The Story of Biggin Hill: a plotlands development and post-war exurb in Greater London

The Plotlands

There were plotlands on the fringe of most of Englandís major cities, but it was in the hinterlands of London that they became most popular. Utilising cheap land, the result of poor soil, poor communications or being prone to frequent flooding. South Essex, the Thames estuary, the Isle of Sheppey and parts of the Sussex Coast soon filled with this type of development. Biggin Hill was part of the North Downs developments stretching from Walderslade, near Chatham to Effingham near Leatherhead.

The almost total lack of national planning regulations meant once you had paid your deposit it was up to you what you built and the early sales catalogues were full of pictures of houses of every shape, size and style. This was very popular with the plot owners but less so with other town dwellers who saw the countryside they had once visited gradually fill with houses, some little more than shacks, in a very haphazard way. Access was via unsufaced tracks, described in the brochures, as ďprivate roads". Water and drainage facilities were poor too. The plots were designed for occasional and weekend living. The pipes could cope with this but as more people made Biggin Hill their permanent home the inadequacies of the mains became apparent. Soon local authorities, in Biggin Hillís case Bromley RDC, were pressing for powers to prevent this blight. The result was the planning laws and green belt policies we have today. Before this could happen however, in 1920 Aperfield Court was demolished and the remaining part of the estate was divided into yet further plots.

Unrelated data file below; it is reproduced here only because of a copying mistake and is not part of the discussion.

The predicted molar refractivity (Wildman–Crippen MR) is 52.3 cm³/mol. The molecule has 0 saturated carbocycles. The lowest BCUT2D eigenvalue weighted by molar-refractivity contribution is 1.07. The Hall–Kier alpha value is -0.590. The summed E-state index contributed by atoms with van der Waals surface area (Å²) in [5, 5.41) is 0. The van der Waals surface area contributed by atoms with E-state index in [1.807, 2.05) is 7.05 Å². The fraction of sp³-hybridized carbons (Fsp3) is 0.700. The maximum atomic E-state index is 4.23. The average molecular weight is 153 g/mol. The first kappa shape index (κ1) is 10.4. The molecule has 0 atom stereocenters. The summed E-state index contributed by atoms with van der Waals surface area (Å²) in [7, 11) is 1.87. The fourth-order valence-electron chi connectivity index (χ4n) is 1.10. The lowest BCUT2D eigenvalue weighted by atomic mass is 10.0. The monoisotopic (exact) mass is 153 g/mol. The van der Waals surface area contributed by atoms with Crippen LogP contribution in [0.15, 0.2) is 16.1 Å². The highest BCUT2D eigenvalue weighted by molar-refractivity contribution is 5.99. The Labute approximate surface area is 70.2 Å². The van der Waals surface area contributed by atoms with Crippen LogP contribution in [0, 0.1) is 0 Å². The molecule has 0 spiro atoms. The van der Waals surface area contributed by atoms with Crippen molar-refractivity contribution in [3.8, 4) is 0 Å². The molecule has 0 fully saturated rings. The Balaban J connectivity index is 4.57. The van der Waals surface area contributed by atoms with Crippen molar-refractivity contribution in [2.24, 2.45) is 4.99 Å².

Despite the unfashionable nature of this early development, Biggin Hill can boast one famous early resident: the composer, Ivor Novello. Around 1914, he spent his summers living in a Romany caravan in the garden of his motherís bungalow in St. Maryís Grove, where she had set up an artistic community.